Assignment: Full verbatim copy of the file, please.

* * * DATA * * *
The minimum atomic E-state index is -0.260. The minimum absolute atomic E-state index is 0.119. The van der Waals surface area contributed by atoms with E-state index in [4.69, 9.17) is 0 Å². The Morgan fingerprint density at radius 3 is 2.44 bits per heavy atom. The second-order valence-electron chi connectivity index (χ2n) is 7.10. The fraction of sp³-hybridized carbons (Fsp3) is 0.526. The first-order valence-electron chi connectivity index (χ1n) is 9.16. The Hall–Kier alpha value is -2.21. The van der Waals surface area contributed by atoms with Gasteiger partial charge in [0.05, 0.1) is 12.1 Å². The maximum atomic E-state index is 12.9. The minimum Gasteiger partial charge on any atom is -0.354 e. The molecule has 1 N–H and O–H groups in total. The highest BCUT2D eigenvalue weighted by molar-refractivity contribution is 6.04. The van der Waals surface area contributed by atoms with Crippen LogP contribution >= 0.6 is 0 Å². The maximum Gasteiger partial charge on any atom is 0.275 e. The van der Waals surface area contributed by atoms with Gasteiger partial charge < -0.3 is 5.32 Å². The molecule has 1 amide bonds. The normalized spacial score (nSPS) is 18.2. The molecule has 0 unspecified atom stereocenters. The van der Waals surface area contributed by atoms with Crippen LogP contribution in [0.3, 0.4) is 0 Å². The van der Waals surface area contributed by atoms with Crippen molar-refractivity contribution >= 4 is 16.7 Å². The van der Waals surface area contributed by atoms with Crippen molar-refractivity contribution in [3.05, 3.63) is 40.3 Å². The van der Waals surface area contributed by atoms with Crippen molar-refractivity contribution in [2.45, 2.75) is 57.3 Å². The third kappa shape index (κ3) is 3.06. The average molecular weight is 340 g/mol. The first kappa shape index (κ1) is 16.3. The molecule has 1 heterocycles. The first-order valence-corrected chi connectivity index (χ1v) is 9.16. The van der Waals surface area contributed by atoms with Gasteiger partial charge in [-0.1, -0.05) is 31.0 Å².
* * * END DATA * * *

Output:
The minimum atomic E-state index is -0.260. The minimum absolute atomic E-state index is 0.119. The van der Waals surface area contributed by atoms with E-state index in [4.69, 9.17) is 0 Å². The Morgan fingerprint density at radius 3 is 2.44 bits per heavy atom. The second-order valence-electron chi connectivity index (χ2n) is 7.10. The fraction of sp³-hybridized carbons (Fsp3) is 0.526. The first-order valence-electron chi connectivity index (χ1n) is 9.16. The Hall–Kier alpha value is -2.21. The van der Waals surface area contributed by atoms with Gasteiger partial charge in [0.05, 0.1) is 12.1 Å². The maximum atomic E-state index is 12.9. The minimum Gasteiger partial charge on any atom is -0.354 e. The molecule has 1 N–H and O–H groups in total. The highest BCUT2D eigenvalue weighted by molar-refractivity contribution is 6.04. The van der Waals surface area contributed by atoms with Crippen LogP contribution >= 0.6 is 0 Å². The maximum Gasteiger partial charge on any atom is 0.275 e. The van der Waals surface area contributed by atoms with Gasteiger partial charge < -0.3 is 5.32 Å². The molecule has 1 amide bonds. The normalized spacial score (nSPS) is 18.2. The molecule has 0 unspecified atom stereocenters. The van der Waals surface area contributed by atoms with Crippen LogP contribution in [0.3, 0.4) is 0 Å². The van der Waals surface area contributed by atoms with Crippen molar-refractivity contribution >= 4 is 16.7 Å². The van der Waals surface area contributed by atoms with Crippen molar-refractivity contribution in [3.05, 3.63) is 40.3 Å². The van der Waals surface area contributed by atoms with Crippen molar-refractivity contribution in [2.45, 2.75) is 57.3 Å². The third kappa shape index (κ3) is 3.06. The average molecular weight is 340 g/mol. The first kappa shape index (κ1) is 16.3. The molecule has 1 heterocycles. The first-order valence-corrected chi connectivity index (χ1v) is 9.16. The van der Waals surface area contributed by atoms with Gasteiger partial charge in [-0.1, -0.05) is 31.0 Å².